He says the second reason is so you can fire clients who are not profitable or that you don’t necessarily enjoy working with, “or that are making your life a living hell.”

How can you get a solid distributed client roster with the right balance of concentration?

“The backbone is having at least one relatively reliable method for generating new opportunities for new business.”

From Marcel’s perspective, this is the “first nut any new agency has to crack.”

These lead generation strategies could be Facebook, cold emails, or even “standing on the side of the road wearing a chicken suit.” 

The key is to figure out the channel and know how it works. 

“We need to generate this many demos or this many discovery calls so we can close the client. We need to send 200 emails in order to get that done based on having done this consistently.”

The key is to do that every week. In still it in the process of your agency operations, no matter how busy your agency gets with client work.

“That gives you the confidence to be like: we can fire this client, because we know we have control over replacing the client. And then, once you figure that out, it’s time to start looking at how do we make sure that we’re actually profitable and scalable?”

Developing a pricing model

Many agencies struggle with pricing models. Marcel encourages agencies to think about it a little differently than most: how the pricing compensates for the risk in the business.

“If you’re doing custom development for software products, that is an inherently very risky thing. I don’t think I’ve ever met a developer that could actually estimate everything they were going to build because it’s just the nature of software development. You get into it and you never know. So hourly is a pretty good model for software development firms or a fixed cost per week where you’re really settling rails down on how much scope creep can really exist and how much margin creep there can really be.”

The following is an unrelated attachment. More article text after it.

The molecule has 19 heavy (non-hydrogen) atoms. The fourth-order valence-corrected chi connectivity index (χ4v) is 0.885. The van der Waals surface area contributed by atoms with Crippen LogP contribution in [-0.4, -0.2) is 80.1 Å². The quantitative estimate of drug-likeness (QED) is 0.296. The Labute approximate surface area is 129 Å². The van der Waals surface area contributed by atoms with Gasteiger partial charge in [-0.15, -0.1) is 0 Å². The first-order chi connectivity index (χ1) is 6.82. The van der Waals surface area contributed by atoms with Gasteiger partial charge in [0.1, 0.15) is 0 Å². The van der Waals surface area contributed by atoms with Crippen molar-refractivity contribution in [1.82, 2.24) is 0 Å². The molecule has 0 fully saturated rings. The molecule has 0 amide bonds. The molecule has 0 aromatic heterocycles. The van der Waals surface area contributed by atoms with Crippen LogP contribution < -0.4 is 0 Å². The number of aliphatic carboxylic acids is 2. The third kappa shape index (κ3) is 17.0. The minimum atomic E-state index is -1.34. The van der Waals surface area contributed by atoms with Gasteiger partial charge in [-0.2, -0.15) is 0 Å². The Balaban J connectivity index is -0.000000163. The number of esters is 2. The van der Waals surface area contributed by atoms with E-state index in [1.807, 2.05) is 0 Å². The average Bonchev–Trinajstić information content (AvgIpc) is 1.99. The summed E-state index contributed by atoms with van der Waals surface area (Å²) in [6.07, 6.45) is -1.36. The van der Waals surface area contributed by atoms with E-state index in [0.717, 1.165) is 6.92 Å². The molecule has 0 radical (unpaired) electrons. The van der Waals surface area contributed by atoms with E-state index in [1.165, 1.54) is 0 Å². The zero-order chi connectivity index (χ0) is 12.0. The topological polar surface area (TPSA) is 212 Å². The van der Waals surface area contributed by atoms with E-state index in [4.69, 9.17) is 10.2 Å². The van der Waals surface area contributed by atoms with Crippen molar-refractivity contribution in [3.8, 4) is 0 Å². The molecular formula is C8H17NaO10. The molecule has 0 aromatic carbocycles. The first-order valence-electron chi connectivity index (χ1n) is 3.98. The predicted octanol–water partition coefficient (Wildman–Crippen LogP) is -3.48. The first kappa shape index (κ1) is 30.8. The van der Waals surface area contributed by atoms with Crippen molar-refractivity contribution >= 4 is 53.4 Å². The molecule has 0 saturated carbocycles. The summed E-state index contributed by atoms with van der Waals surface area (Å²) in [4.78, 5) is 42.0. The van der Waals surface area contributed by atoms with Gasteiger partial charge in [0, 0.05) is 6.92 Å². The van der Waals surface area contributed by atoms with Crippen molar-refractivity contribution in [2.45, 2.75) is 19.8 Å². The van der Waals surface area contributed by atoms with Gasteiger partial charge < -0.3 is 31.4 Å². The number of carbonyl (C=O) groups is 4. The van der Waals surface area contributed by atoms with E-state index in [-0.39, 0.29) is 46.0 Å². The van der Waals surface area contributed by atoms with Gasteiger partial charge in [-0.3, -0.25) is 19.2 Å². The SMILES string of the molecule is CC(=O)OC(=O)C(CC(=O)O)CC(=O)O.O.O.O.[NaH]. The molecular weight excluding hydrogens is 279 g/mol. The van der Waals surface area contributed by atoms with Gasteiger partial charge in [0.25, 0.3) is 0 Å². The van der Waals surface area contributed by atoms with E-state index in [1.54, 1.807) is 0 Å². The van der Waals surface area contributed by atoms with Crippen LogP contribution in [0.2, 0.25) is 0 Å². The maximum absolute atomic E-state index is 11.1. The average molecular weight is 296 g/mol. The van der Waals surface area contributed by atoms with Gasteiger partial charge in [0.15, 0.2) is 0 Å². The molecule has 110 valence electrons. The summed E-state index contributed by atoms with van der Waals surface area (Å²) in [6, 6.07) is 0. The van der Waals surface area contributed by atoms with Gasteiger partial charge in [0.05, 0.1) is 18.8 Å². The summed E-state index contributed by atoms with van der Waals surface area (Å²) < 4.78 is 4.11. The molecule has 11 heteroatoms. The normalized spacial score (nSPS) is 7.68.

Measure risk, Marcel says, by evaluating complexity and uncertainty around a project or service type.

“As you get to more predictable things you can be like, okay, we know it takes us exactly this much time. Then you can start moving to flat rates.”

He also talks about unlimited services, like Design Pickle’s.

pickle meet up

Yet he cautions that when you really dig into these companies, “unlimited” is something of a misnomer.

“You start to ask for too much stuff and they’ll call you up and say…you are now on the $800 a month plan. You’re now on the $1200 a month plan. Because they measure that stuff.”

Marcel also encourages agencies to consider value-based pricing.

 

“A lot of people get caught up in pricing based on margin. I think being aware of your margin is very important. You should always come back and check a budget and a scope against your costs…but you can achieve substantial margin simply by looking at: what is the relative value of our service and how has it changed based on who is purchasing it?”

 

He brings up the idea of the “million-dollar logo.”
 

“Who would spend a million dollars on a logo?

Someone with a forty million dollar print budget might, because it’s relevant to that print budget to decrease the risk. And if for no other reason than that perceived risk are they willing to spend a million dollars on a logo regardless of whether or not it takes that firm any more time or energy to produce the work.”

Finally, he says, there needs to be a 50% to 70% gross margin on the service.

“If you can hit 50% to 70% gross margins on a consistent basis, then you should be able to cash flow the growth of your business, have decent overhead, take care of your people, and be a happy founder at the end of the day.”